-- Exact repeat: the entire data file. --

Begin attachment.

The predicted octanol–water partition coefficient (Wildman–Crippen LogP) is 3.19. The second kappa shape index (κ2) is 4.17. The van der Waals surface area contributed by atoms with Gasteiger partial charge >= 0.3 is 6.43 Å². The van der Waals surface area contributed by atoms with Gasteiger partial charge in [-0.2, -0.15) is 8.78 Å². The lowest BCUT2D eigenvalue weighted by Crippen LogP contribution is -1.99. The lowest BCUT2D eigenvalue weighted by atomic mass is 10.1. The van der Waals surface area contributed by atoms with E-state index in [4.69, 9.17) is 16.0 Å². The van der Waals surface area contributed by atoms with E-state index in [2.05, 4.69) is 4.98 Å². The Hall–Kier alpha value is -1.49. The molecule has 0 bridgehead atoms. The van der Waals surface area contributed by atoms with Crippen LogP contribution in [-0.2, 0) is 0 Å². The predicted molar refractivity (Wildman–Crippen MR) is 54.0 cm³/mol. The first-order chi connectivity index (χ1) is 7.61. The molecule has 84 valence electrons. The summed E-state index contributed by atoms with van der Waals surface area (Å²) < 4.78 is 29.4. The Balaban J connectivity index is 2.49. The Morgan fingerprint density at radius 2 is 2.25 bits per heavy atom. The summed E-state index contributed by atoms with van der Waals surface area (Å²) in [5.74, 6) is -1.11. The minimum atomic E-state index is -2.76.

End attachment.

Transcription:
The predicted octanol–water partition coefficient (Wildman–Crippen LogP) is 3.19. The second kappa shape index (κ2) is 4.17. The van der Waals surface area contributed by atoms with Gasteiger partial charge >= 0.3 is 6.43 Å². The van der Waals surface area contributed by atoms with Gasteiger partial charge in [-0.2, -0.15) is 8.78 Å². The lowest BCUT2D eigenvalue weighted by Crippen LogP contribution is -1.99. The lowest BCUT2D eigenvalue weighted by atomic mass is 10.1. The van der Waals surface area contributed by atoms with E-state index in [4.69, 9.17) is 16.0 Å². The van der Waals surface area contributed by atoms with E-state index in [2.05, 4.69) is 4.98 Å². The Hall–Kier alpha value is -1.49. The molecule has 0 bridgehead atoms. The van der Waals surface area contributed by atoms with Crippen LogP contribution in [-0.2, 0) is 0 Å². The predicted molar refractivity (Wildman–Crippen MR) is 54.0 cm³/mol. The first-order chi connectivity index (χ1) is 7.61. The molecule has 84 valence electrons. The summed E-state index contributed by atoms with van der Waals surface area (Å²) < 4.78 is 29.4. The Balaban J connectivity index is 2.49. The Morgan fingerprint density at radius 2 is 2.25 bits per heavy atom. The summed E-state index contributed by atoms with van der Waals surface area (Å²) in [5.74, 6) is -1.11. The minimum atomic E-state index is -2.76.